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2.16 million Australians (15.3% of the workforce) out of work in April – down 248,000 on late March as JobKeeper stops the rise in unemployment

Source: Roy Morgan Single Source October 2005 – April 2020. Average monthly interviews 4,000.

Roy Morgan’s unemployment measure for April shows a massive 2.16 million Australians were unemployed (15.3% of the workforce), with an additional 1.32 million (9.4%) under-employed.

In total 3.5 million (24.7% of the workforce) Australians are now either unemployed or under-employed. This is 439,000 fewer than the 3.92 million unemployed or under-employed (27.4% of the workforce) during the last two weeks of March (March 20-31, 2020) immediately before the Federal Government’s JobKeeper program was announced.

Latest Roy Morgan employment series data for April shows:

  • The workforce in April was 14,150,000 – comprised of 11,991,000 employed and 2,159,000 unemployed Australians looking for work. The workforce total is down 152,000 since late March; 
  • The number of Australians in employment in April was up 96,000 from late March to 11,991,000. Full-time employment was up 89,000 to 7,826,000 and part-time employment was up 7,000 to 4,165,000;
  • Australians looking for work was a record monthly high of 2,159,000, but down 248,000 on late March. The number looking for full-time work increased by 41,000 to 1,001,000 since late March while the number looking for part-time work was down by 289,000 to 1,158,000;
  • Roy Morgan’s unemployment figure of 15.3% for April is now almost three times higher than the current ABS estimate for March 2020 of 5.2%. The ABS figure for March was based on interviews conducted in reference to early March (pre shut-downs) and did not include data related to the situation in late March (post shut-downs).

Source: Roy Morgan Single Source October 2005 – April 2020. Average monthly interviews 4,000.

Additional research into the impact of COVID-19 Coronavirus has revealed 10.5 million working Australians (68%) have had a change to their employment situation.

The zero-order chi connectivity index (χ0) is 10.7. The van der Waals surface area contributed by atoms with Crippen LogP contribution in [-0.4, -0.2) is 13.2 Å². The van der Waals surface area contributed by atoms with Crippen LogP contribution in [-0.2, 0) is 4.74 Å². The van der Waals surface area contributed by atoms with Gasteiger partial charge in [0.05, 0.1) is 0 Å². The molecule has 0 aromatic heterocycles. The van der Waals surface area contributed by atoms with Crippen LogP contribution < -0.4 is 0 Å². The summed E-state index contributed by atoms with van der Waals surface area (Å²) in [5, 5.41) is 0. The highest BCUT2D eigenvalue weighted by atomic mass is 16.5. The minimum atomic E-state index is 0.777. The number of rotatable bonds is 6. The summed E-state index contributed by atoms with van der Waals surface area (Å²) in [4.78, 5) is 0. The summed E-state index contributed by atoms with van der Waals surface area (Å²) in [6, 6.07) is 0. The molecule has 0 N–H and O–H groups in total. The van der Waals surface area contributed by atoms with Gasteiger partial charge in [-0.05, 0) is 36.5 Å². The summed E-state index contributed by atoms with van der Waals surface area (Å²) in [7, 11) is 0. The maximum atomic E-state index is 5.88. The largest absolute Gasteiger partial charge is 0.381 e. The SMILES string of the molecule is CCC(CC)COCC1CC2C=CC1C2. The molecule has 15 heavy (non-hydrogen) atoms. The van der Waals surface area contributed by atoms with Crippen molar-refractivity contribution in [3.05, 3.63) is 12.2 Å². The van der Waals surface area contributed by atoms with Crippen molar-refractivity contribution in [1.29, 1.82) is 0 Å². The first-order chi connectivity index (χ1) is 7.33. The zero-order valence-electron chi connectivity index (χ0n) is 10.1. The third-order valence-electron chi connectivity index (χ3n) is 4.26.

Australians in the workforce were asked: “As a result of the Coronavirus Crisis, have you experienced any of the following employment changes.” Some people reported several changes to their working conditions since the Coronavirus like being stood down, having reduced hours and working from home. This reflects the changing nature of the situation for companies and employees as they navigate the crisis.

The impacts on workers include:

ALL employment changes mentioned*

MOST SERIOUS employment change mentioned

Having work hours reduced

3.8m (25%)

1.9m (12%)

Stood down for a period of time

2.7m (18%)

2.4m (15%)

Had an increase in their work hours

2.5m (16%)

1.5m (10%)

Not had any work offered

2.4m (16%)

1.2m (8%)

Had their pay reduced for same number of work hours

1.4m (9%)

320,000 (2%)

Been made redundant

670,000 (4%)

670,000 (4%)

Some other change to employment (including working from home)

3.4m (22%)

2.7m (17%)

TOTAL Had a change to employment

10.5m (68%)

10.5m (68%)

*The figures in the ‘ALL employment changes mentioned’ column add to over 100% as many respondents mentioned more than one employment change they’ve had because of the coronavirus. **’Working from home’ was not offered as an option for those answering the survey. Those who mentioned ‘working from home’ had answered ‘some other change to employment’ and were separated out due to the large number of respondents mentioning this employment change.

For the 3.4 million (22%) who cite ‘some other change to their employment’ this includes working from home, being put on enforced leave, changes in work rostering, social distancing measures at work, split shifts, an increase in responsibility, a halt to business growth, precautions put in place at work, being in a vulnerable group for COVID-19 so not being able to take work and an inability to see clients face-to-face.

There are further details available here about the impact COVID-19 Coronavirus has had on the employment situation of working Australians.

Michele Levine, CEO Roy Morgan, says the COVID-19 Coronavirus struck the Australian economy like a ‘hammer blow’ in late March as Governments around the country enforced strict shutdowns to limit the movement of people and the virus:

“Roy Morgan’s unemployment measure for April shows 2.16 million Australians were unemployed (15.3% of the workforce) with an additional 1.32 million (9.4%) under-employed.

“In total a massive 3.5 million (24.7%) Australians are now either unemployed or under-employed. This is 439,000 fewer than the 3.92 million (27.4%) during the last two weeks of March (March 20-31, 2020) immediately before the Federal Government’s JobKeeper program was announced.

“Special research undertaken by Roy Morgan during April has revealed that 3.8 million working Australians have had their working hours reduced, 2.7 million have been stood down for a period of time, 2.4 million have not had any work offered, 1.4 million have had their pay reduced for the same number of work hours and 670,000 have already been made redundant. Some will have had two or more of the above impacts already on their employment.

“Those most heavily impacted face a challenging employment market in the months ahead even as the harshest restrictions are rolled back. Several States and Territories are now announcing the relaxation of restrictions during May and June while others, including Victoria, have yet to announce any plan to do so prior to a review of conditions next week.